So many feelings, but so difficult to express them. They sit bundled up beneath her skin, like flies trapped against a window. Like a tangle of white cords, with nowhere to plug into. Is this how non-writers feel? What do they do with these feelings, if they don’t write them down? Do they disappear back into the body, like a pimple that isn’t popped? Poison sent back down into the self again, because the carrier does not have the means to release it.
The rain sits in droplets on the bright orange of a flower. The birds play on a wire. The kettle boils again, sometimes only because the sound comforts her, and not because she even needs the tea. It is the ritual that soothes her, not the warm drink. Once the tea bag is strained and squeezed, the honey is stirred and the warm mug is held in both of her hands, sometimes she does not even need the liquid itself. It sits cooling on her bedside table until she flushes it down the sink, washes the cup, dries it and puts it back into the cupboard.
For once she cannot even read. Books hold no grace like they used to. Poetry she devours, but novels, with their characters in a pre-virus world, seem obsolete. Instead there is joy in unexpected places. Silly memes. Washing her children’s hair. Scrubbing a breadboard until it shines. Raking dead leaves into a green bag. Some part of her knows that she should reach out and connect more with other humans, but another bigger part of her is retreating even further into herself.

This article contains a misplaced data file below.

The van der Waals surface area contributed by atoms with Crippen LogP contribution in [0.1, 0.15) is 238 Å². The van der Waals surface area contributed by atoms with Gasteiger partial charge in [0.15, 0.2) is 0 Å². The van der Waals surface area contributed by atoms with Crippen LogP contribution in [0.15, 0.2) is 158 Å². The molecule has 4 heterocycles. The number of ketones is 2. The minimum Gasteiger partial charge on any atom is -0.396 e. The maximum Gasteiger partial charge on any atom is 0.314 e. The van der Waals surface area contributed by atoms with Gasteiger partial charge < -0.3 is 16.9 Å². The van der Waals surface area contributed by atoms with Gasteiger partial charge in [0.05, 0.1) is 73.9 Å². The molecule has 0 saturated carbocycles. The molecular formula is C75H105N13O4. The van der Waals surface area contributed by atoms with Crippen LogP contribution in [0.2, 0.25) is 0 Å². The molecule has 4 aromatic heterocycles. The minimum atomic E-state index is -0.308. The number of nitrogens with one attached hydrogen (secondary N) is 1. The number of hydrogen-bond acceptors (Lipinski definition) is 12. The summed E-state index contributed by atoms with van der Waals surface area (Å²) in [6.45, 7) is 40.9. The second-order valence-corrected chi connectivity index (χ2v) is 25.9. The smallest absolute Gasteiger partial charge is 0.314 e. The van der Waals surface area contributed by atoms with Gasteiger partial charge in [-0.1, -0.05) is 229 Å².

The doves are making that noise she remembers from when she was young. It’s a song. The doves are fine. The humans are not. In fact, when she sees the birds wheel and rejoice in an empty sky – she feels a brief flash of hate at their freedom. In the next instant that feeling softens into admiration.
Whenever she thinks of birds, she thinks of her mother, and the day after her death. When she was begging for a sign from anywhere, that wherever her mother was, that she was okay. The pain was so acute that it seared her throat. As she sat weeping on the verandah, a giant crane rose up from five metres away, so graceful that it took her breath away. Grieving humans look for signs as comfort. This was her sign and this was her comfort – nature had provided it. She watched the bird ascend into a grey sky, and knew her mother was okay. That she would be okay, in the end.
So yesterday when she saw those birds, she wanted to believe that they were also a sign, that the world would be okay once again. But perhaps she is older now, and more jaded, because instead of believing it was a sign, she simply saw birds.
She doesn’t know if anything will be okay.
The tiny brown bird flits on to the orange flower outside her window, buries its whole head beneath the sharp petals, drinks the nectar, like its the sweetest thing she’s ever tasted.
She doesn’t so much hate the bird anymore. She just wants to be one.
It flies off again, taking its compact body joyfully along with it.
She gets up, walks to the kitchen, boils the kettle, makes another cup of tea that she will not drink.
The birds fly. The humans sit. The day continues.